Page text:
relating to or using signals or information represented by a continuously variable physical quantity such as spatial position or voltage. Often contrasted with digital (sense 1).
"ANALOGUE" is a pun--but also a virtual space--between the palindromic part of my name, the speed of the (b)log, and the potential for dialogue.
Given that so much of the data of the torture trials I studied involved detailed pictorial narratives of torture, I have often turned to painters (e.g., Fernando Botero's Abu Ghraib paintings) and other artists (e.g. Coco Fusco) searching for tools to dismantle the intersection of science, technology, and the body in the pictorial representation of torture.
This is how I came upon the work of painter Walton Ford. Ford--a man in his 40s living in the East coast of the U.S. --paints animals and landscapes in a naturalist 19th century style…down to the yellowish color of the paper. He even found someone who owns a 19th century printing press to reproduce his work. Ford insists on working within the limitations of the media used by these 19th century English explorers: watercolors, an antique press, and travel-size notebooks. He also insists on painting his animals life-size... something that can become rather tricky when his subject is an elephant, for example. All 22 panels of “Nila”:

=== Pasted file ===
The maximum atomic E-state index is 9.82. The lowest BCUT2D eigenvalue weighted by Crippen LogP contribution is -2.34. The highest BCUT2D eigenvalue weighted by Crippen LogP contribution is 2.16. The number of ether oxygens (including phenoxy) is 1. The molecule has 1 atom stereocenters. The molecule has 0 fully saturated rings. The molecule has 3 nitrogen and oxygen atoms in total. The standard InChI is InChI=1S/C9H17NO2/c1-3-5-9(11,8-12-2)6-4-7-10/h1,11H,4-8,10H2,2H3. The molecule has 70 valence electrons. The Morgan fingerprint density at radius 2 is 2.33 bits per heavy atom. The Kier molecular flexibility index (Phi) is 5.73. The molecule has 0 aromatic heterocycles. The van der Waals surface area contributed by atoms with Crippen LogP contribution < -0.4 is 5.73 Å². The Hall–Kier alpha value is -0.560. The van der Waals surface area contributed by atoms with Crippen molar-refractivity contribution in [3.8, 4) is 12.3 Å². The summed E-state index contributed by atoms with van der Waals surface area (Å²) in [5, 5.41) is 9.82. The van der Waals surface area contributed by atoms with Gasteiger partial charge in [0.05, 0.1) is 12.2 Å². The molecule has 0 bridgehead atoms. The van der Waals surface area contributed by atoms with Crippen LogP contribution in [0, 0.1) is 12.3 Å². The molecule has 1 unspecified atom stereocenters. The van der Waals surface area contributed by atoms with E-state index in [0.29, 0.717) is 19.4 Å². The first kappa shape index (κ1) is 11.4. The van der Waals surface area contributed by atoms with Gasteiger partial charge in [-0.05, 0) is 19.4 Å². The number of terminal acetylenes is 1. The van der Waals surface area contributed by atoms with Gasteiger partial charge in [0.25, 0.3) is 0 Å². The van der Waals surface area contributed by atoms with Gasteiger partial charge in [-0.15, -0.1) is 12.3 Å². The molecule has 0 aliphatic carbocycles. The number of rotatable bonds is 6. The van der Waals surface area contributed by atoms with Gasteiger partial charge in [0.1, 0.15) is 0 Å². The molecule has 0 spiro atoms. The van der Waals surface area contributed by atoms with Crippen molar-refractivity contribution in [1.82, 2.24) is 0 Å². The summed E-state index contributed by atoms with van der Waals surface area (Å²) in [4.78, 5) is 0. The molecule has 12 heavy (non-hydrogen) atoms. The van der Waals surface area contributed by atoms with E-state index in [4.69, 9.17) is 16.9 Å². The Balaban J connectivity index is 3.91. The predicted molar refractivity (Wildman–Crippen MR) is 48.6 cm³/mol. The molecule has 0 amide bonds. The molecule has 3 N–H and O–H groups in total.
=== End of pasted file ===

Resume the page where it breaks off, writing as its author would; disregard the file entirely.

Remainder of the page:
(To get a sense of his brilliant voice, check out the following interviews:)
"Printmaking and Natural History Artists":
"Political Humor and Colonial Critique" :
Ford's paintings are haunting and extremely clever. They are beautiful in their technical execution and sinister in their sexuality; they are scary because they are so violent, and familiar because they are so 19th century. His paintings remind me of the term "encoulage" (in English, "buggery") which French philosopher Giles Deleuze uses to refer to his own method of philosophical interpretation. Deleuze (who could render a leftist reading of Nietzsche possible!) defines "encoulage" as: "sneaking behind an author (or a painter such as Audubon, in Walton Ford's case) and producing an offspring which is recognizably his, yet also monstrous and different."
In this very post-modern (because subversive) re-appropriation of an old-fashioned art medium and genre, Ford has been compared to Kara Walker, a contemporary artist who uses the Victorian medium of the silhouette to re-visit Antebellum America creating images that are extremely violent, overtly sexual and always refer to race…But that's another blog.